On July 28, the West African country of Mali will hold its first presidential elections since the outbreak of conflicts in early 2012. These elections herald the return of democracy to Mali, a once-shining example of democracy until the 2012 Tuareg and Islamist-led insurgency in the country’s north prompted a military coup. Now, after more than a year of juntas, countercoup attempts, transitional leadership and foreign military intervention, the country has an opportunity to reset priorities and work toward stability and development.
The rebirth of a democratic Mali also opens a new chapter for engagement by the United States and China. As the world’s two largest powers and with each having a declared policy to strengthen engagement with Africa, the U.S. and China are set to work with Mali’s new government and address various issues of mutual concern. Those issues include poverty reduction (Mali is ranked 182 out of 186 countries in the Human Development Index), political stabilization and the elimination of ungoverned havens for international terrorism.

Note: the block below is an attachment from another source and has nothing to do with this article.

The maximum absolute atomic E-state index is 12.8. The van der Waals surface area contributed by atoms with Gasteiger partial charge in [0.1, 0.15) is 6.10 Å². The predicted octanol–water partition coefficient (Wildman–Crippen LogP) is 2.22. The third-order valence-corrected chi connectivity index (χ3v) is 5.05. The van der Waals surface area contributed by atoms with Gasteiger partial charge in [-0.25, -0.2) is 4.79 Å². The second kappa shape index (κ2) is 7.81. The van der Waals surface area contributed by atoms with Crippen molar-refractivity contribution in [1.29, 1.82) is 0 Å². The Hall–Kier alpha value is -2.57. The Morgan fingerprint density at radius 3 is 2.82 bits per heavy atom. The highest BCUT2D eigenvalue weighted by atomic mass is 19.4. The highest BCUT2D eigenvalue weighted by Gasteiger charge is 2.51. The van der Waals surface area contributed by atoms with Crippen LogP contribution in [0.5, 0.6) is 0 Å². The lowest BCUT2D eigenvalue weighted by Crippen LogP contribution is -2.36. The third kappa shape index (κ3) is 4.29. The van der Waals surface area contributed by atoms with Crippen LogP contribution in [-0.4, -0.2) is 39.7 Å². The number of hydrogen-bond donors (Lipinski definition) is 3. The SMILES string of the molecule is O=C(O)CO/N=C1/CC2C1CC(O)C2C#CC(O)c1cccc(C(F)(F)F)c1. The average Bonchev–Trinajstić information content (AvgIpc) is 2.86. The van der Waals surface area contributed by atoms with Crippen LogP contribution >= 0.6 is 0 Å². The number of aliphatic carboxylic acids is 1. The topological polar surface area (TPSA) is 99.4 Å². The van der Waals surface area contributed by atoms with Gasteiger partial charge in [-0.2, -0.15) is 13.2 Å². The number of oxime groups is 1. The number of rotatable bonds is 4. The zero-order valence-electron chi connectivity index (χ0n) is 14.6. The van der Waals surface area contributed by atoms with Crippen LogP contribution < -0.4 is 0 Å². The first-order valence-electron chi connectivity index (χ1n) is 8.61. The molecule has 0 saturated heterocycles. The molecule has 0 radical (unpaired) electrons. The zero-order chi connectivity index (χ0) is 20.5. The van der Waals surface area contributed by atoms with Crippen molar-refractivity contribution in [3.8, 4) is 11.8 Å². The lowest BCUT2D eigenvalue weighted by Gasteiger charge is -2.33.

Existing ties between China and Mali as well as the U.S. and Mali are positive, but lack depth. In the case of China, Beijing’s economic relationship with Mali is relatively less dynamic than those with more resource-rich African countries. China’s main import from Mali is cotton, while its exports to Mali are primarily machinery and vehicles. The volume of bilateral trade and investment are rather low by Chinese standards. By early 2013, there are only about two dozen Chinese companies operating inside the country.
Beijing’s political interests in the West African country have also been tepid. Beijing harbors a tacit respect for Mali, as the country is part of France’s “sphere of influence,” and sees little need to actively challenge Paris’ traditional role in the area. The French 2012 military intervention in Mali unnerved Beijing not because it directly harmed China’s national interests but mostly because it undercut China’s non-interference principle by creating a legal precedent for unilateral intervention without U.N. authorization. When moving beyond such sphere-of-influence thinking, China mostly sees Mali as an “African brother” with whom China can build solidarity through aid. For example, in September 2011, China agreed to provide 70 million RMB ($11.4 million) in grants, 619 million RMB ($100.8 million) in concessional loans and 50 million RMB ($8.1 million) in zero-interest loans to Mali so as to “inherit and continue the friendly bilateral cooperation for the past half century.” This aid also helps China enhance its image as a “responsible stakeholder” internationally.